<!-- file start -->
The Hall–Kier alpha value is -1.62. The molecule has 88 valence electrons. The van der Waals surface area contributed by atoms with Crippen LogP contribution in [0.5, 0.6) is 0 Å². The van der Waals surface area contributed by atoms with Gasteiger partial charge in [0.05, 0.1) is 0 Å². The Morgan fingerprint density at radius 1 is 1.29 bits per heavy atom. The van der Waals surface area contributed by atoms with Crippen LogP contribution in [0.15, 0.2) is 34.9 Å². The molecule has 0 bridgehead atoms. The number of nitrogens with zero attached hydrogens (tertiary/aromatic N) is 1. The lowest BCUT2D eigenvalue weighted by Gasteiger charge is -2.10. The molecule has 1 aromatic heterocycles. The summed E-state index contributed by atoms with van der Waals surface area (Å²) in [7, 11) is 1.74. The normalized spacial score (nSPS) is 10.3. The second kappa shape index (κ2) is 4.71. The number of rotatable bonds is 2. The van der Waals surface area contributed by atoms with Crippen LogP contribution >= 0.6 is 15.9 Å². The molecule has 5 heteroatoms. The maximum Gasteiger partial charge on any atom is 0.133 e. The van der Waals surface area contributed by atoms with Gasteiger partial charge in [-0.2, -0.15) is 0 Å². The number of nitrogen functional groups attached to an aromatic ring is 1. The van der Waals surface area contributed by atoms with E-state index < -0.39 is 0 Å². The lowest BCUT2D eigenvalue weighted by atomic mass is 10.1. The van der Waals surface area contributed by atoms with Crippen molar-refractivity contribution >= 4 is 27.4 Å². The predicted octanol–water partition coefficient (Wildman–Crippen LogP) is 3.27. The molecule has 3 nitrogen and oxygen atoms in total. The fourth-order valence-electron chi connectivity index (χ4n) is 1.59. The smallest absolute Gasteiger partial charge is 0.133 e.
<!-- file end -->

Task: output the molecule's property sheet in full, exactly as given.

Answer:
The Hall–Kier alpha value is -1.62. The molecule has 88 valence electrons. The van der Waals surface area contributed by atoms with Crippen LogP contribution in [0.5, 0.6) is 0 Å². The van der Waals surface area contributed by atoms with Gasteiger partial charge in [0.05, 0.1) is 0 Å². The Morgan fingerprint density at radius 1 is 1.29 bits per heavy atom. The van der Waals surface area contributed by atoms with Crippen LogP contribution in [0.15, 0.2) is 34.9 Å². The molecule has 0 bridgehead atoms. The number of nitrogens with zero attached hydrogens (tertiary/aromatic N) is 1. The lowest BCUT2D eigenvalue weighted by Gasteiger charge is -2.10. The molecule has 1 aromatic heterocycles. The summed E-state index contributed by atoms with van der Waals surface area (Å²) in [7, 11) is 1.74. The normalized spacial score (nSPS) is 10.3. The second kappa shape index (κ2) is 4.71. The number of rotatable bonds is 2. The van der Waals surface area contributed by atoms with Crippen LogP contribution >= 0.6 is 15.9 Å². The molecule has 5 heteroatoms. The maximum Gasteiger partial charge on any atom is 0.133 e. The van der Waals surface area contributed by atoms with Gasteiger partial charge in [-0.2, -0.15) is 0 Å². The number of nitrogen functional groups attached to an aromatic ring is 1. The van der Waals surface area contributed by atoms with E-state index < -0.39 is 0 Å². The lowest BCUT2D eigenvalue weighted by atomic mass is 10.1. The van der Waals surface area contributed by atoms with Crippen molar-refractivity contribution >= 4 is 27.4 Å². The predicted octanol–water partition coefficient (Wildman–Crippen LogP) is 3.27. The molecule has 3 nitrogen and oxygen atoms in total. The fourth-order valence-electron chi connectivity index (χ4n) is 1.59. The smallest absolute Gasteiger partial charge is 0.133 e.